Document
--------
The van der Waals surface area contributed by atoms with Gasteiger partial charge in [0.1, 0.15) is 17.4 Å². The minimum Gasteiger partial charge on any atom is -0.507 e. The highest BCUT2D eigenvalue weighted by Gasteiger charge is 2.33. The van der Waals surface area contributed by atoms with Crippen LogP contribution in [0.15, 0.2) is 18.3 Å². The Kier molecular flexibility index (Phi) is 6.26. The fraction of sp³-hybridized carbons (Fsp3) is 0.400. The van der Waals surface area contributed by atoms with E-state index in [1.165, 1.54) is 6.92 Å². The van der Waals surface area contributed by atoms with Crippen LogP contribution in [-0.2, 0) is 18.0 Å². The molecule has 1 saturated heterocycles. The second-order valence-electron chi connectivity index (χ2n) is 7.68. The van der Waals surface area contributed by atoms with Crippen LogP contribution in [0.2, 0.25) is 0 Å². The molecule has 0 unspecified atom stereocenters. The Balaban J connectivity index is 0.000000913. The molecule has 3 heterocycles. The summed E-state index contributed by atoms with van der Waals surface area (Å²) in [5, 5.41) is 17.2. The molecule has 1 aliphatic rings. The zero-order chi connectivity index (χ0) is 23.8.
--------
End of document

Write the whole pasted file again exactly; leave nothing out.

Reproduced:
The van der Waals surface area contributed by atoms with Gasteiger partial charge in [0.1, 0.15) is 17.4 Å². The minimum Gasteiger partial charge on any atom is -0.507 e. The highest BCUT2D eigenvalue weighted by Gasteiger charge is 2.33. The van der Waals surface area contributed by atoms with Crippen LogP contribution in [0.15, 0.2) is 18.3 Å². The Kier molecular flexibility index (Phi) is 6.26. The fraction of sp³-hybridized carbons (Fsp3) is 0.400. The van der Waals surface area contributed by atoms with E-state index in [1.165, 1.54) is 6.92 Å². The van der Waals surface area contributed by atoms with Crippen LogP contribution in [-0.2, 0) is 18.0 Å². The molecule has 1 saturated heterocycles. The second-order valence-electron chi connectivity index (χ2n) is 7.68. The van der Waals surface area contributed by atoms with Crippen LogP contribution in [0.2, 0.25) is 0 Å². The molecule has 0 unspecified atom stereocenters. The Balaban J connectivity index is 0.000000913. The molecule has 3 heterocycles. The summed E-state index contributed by atoms with van der Waals surface area (Å²) in [5, 5.41) is 17.2. The molecule has 1 aliphatic rings. The zero-order chi connectivity index (χ0) is 23.8.